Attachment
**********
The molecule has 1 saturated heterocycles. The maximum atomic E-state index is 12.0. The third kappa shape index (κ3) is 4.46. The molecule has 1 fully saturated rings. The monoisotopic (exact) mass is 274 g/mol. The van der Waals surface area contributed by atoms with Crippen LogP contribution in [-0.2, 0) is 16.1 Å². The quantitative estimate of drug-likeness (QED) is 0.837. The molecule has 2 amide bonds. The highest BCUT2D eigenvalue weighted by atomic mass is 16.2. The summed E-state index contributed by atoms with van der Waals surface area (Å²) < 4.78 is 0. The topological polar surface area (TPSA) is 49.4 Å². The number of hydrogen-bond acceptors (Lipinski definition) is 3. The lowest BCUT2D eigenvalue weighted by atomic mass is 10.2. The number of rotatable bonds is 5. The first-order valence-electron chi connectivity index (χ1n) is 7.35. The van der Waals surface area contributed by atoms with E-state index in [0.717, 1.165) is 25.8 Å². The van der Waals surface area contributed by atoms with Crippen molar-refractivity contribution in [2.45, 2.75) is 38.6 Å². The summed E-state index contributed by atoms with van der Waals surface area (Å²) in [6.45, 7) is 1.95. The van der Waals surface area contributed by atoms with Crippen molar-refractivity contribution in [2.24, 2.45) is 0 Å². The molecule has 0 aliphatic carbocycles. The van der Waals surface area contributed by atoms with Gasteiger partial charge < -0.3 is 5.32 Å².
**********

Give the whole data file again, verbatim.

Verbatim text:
The molecule has 1 saturated heterocycles. The maximum atomic E-state index is 12.0. The third kappa shape index (κ3) is 4.46. The molecule has 1 fully saturated rings. The monoisotopic (exact) mass is 274 g/mol. The van der Waals surface area contributed by atoms with Crippen LogP contribution in [-0.2, 0) is 16.1 Å². The quantitative estimate of drug-likeness (QED) is 0.837. The molecule has 2 amide bonds. The highest BCUT2D eigenvalue weighted by atomic mass is 16.2. The summed E-state index contributed by atoms with van der Waals surface area (Å²) < 4.78 is 0. The topological polar surface area (TPSA) is 49.4 Å². The number of hydrogen-bond acceptors (Lipinski definition) is 3. The lowest BCUT2D eigenvalue weighted by atomic mass is 10.2. The number of rotatable bonds is 5. The first-order valence-electron chi connectivity index (χ1n) is 7.35. The van der Waals surface area contributed by atoms with E-state index in [0.717, 1.165) is 25.8 Å². The van der Waals surface area contributed by atoms with Crippen molar-refractivity contribution in [2.45, 2.75) is 38.6 Å². The summed E-state index contributed by atoms with van der Waals surface area (Å²) in [6.45, 7) is 1.95. The van der Waals surface area contributed by atoms with Crippen molar-refractivity contribution in [2.24, 2.45) is 0 Å². The molecule has 0 aliphatic carbocycles. The van der Waals surface area contributed by atoms with Gasteiger partial charge < -0.3 is 5.32 Å².